That single political action decided my political future and orientation. I have never voted for the Liberal Party or its hangers-on, I have consistently opposed their international and domestic stance on just about everything and, over the decades, I have never regretted that opinion.

  • 11
    Madison
    Posted Thursday, 9 January 2014 at 5:55 am | Permalink

    When I was very young he was referred to in my home as “that horrible man”. Even the local priest disliked him. We used to watch the ballot on TV hoping my brother did not have to go to war, it was a terrible experience and the war was all for nought except deaths of thousands.
    He should be ashamed but as a true politician his ego and lack of remorse lets him ride above it.

  • 12
    Johnfromplanetearth
    Posted Thursday, 9 January 2014 at 12:01 pm | Permalink

    Vietnam was a disaster from the beginning, we just went all the way with LBJ until he couldn’t even stand it anymore. There was no valid reason for young Australians at the time to be conscripted.

  • 13
    Scott Grant
    Posted Thursday, 9 January 2014 at 3:31 pm | Permalink

    I was another whose political orientation was formed and solidified by my opposition to conscription. At the time I knew little of the history of Vietnam, but subsequent reading confirmed to me that it was an immoral war from start to finish.

    It would never have happened without McCarthyism in the United States. Senator McCarthy and his supporters destroyed the American foreign policy establishment in the post WWII years by forcing experienced policy advisors and diplomats into early retirement because they were deemed too liberal. The resulting lack of experience and balance led the US into several strategic mistakes, including The Vietnam War.

    Australia’s foreign interventions, whether Menzies and Vietnam, or Howard and Iraq and Afghanistan, were fundamentally about support for the US no matter what.

  • 14
    Norman Hocking
    Posted Thursday, 9 January 2014 at 5:28 pm | Permalink

    The year 1964 confuses me. I did my initial National Service in the fifth intake in January 1953. The Vietnam war was unheard of, and we Nashos lived in dread, fearing that we may be sent to the current war at that time in Korea. I’m not sure whether that period of National Service started in late 1951 or early in 1952, but it continued for quite some time and I cannot recall if it was discontinued prior to 1964. Maybe someone else can throw a bit of light on the timing.

  • 15
    geomac62
    Posted Thursday, 9 January 2014 at 10:34 pm | Permalink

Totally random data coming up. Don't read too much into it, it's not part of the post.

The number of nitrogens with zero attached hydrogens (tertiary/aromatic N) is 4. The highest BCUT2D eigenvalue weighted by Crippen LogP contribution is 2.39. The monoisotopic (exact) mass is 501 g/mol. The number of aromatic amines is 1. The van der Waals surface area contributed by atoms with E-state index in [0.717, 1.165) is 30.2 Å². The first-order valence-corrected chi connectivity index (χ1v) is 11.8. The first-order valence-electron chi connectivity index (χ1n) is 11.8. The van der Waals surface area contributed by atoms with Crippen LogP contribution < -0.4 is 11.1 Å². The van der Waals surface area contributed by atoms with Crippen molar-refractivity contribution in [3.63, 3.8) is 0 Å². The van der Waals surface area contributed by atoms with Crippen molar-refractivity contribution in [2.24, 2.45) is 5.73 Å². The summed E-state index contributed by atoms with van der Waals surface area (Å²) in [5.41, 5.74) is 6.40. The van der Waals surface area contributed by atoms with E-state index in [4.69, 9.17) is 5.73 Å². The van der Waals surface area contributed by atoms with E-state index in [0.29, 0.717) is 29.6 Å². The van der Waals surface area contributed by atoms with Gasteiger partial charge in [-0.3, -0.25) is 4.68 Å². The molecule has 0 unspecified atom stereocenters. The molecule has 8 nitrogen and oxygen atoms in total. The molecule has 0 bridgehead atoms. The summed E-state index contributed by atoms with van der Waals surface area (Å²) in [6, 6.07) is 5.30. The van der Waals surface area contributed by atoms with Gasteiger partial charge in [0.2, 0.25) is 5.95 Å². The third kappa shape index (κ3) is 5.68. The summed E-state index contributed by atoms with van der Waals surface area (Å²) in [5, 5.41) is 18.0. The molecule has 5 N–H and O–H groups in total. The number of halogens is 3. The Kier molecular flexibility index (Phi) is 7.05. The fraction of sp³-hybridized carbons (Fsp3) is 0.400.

Menzies did not lose office from siding with the UK in WW11 so had nothing to do with any ” brave ” decision about conscription . The UAP was in turmoil and Menzies spent about 6 months in London .
    Norman Hocking
    You are talking about 3 months nasho
    wiki
    In 1951, during the Korean War, National service was introduced under the National Service Act (1951). All Australian males aged 18 had to register for 176 days training (ninety-nine days full-time) and two years in the CMF. Later the obligation was 140 days of training (seventy-seven days full-time) and three years of service in the CMF. The regular military forces were kept as voluntary. In 1957 the system was changed to emphasise skill rather than numbers. The system was ended in 1959.[18]

  • 16
    Hamis Hill
    Posted Saturday, 11 January 2014 at 5:01 pm | Permalink

    Strange how that sectarian minority which fought against conscription in WWI was all for it when, as one poster has indicated, it was for the purpose of supporting a fascist, colonial Catholic state in South Vietnam.
    And DLP control of The Senate stopped Labor from stopping Australia’s involvement in that failed war altogether.
    Also worth noting John Kennedy’s opposition to said Catholic, colonial, fascist state in South Vietnam, (he said that they were not worth supporting) before his assassination for the failure of the Bay of Pigs attempt to reinstate the Catholic Mafia’s casino empire in Havana.

  • 17
    Dogs breakfast
    Posted Tuesday, 21 January 2014 at 5:38 pm | Permalink

    Consciption was as great an evil as manufacturing a war, such as was the case for Vietnam, Korea, Iraq, oh probably every bloody war.

    Lies, justifications, rationalisations. We all have to live with our decisions, some have the courage to recognise them and own up to them.